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Is That Farm/Ranch Enterprise Really Making You Money?

By   /  March 18, 2019  /  1 Comment

Allocating costs is a tool used to assist in financial and managerial decision making within your operation. Done well it can help you focus on what’s making the most profit for you.

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Thanks for this article go to UNL Beefwatch and  Austin Duerfeldt, Agricultural Systems Economist and Extension Educator at University of Nebraska, Lincoln. You can always check out UNL Beefwatch for lots of great articles about farming and ranching.

Allocating costs is a tool used to assist in financial and managerial decision making within your operation. Photo courtesy of Troy Walz.

It was 2011. I was hired as an accountant to review a farm operation and its various operations: corn, soybeans, dairy, beef, hogs, and chickens. Corn and soybean prices were setting record highs every day it seemed. The livestock markets also were doing well. For the given economic climate the farm operation review should have been relatively straightforward. Unfortunately, I found that not to be the case.

As I started in, I began noticing something odd. Livestock operations were doing stellar, but row crops were struggling compared to what I had estimated it would look like. How can this be? As I looked for answers, it did not take long to find one. I glanced over the profit and loss statements and noticed that feed expense seemed to be understated in nearly every livestock operation given their size. As it turned out, the row crop corn production was being used as feed for the livestock operation. This was a completely understandable management decision except for one factor. The expense of growing the feed was being attributed to row crop, instead of livestock.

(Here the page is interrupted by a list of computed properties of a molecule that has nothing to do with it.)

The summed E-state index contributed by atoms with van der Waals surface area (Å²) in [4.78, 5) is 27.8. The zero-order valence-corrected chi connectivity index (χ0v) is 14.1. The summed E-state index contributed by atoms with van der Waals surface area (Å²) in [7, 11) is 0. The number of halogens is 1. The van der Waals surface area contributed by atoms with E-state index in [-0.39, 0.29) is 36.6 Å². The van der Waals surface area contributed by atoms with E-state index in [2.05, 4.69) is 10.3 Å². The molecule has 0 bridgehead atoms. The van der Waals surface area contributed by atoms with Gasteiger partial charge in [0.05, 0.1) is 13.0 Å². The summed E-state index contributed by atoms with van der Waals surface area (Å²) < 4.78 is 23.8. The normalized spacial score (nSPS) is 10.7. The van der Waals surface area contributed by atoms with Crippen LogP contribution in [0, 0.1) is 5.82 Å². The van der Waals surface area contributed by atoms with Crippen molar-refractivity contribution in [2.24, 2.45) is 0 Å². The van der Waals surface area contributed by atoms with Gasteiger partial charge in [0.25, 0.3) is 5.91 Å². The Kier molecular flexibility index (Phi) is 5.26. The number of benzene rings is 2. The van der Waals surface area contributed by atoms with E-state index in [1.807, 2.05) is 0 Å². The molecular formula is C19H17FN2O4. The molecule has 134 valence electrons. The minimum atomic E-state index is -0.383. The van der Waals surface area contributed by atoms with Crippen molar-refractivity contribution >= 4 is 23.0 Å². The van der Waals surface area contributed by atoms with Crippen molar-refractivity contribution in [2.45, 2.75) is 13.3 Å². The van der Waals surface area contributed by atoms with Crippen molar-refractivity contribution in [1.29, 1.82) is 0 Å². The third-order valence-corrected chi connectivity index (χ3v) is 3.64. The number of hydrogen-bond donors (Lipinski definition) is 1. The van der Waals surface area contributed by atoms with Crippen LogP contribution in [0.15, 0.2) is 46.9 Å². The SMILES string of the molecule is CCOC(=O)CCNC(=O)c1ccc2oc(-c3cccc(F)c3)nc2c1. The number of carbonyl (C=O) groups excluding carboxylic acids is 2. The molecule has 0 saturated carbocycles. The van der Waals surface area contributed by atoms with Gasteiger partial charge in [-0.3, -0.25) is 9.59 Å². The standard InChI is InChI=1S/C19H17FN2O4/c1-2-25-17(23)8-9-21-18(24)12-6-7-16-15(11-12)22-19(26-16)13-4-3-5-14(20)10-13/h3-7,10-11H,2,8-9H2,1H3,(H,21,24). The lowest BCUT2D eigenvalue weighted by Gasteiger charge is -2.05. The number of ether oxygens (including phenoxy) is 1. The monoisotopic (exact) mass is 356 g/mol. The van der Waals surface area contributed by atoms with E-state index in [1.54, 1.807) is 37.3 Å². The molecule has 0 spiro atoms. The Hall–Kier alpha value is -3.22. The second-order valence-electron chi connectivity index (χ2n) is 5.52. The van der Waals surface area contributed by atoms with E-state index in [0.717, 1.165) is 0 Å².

Good Cost Allocation Helps You Make Good Decisions

While many will say, “It is all part of the same farm,” the reality is, as managers, misinformation like this can lead to poor decisions. What would have happened if, given the stellar numbers in the hog operation, the manager would have decided to build another facility and expand production? The reality might be that with a proper feed cost allocation, cutting back on production was the correct decision. Mistakes similar to this can cost operations and set back future growth and expansion for years as they try to recoup from a managerial error.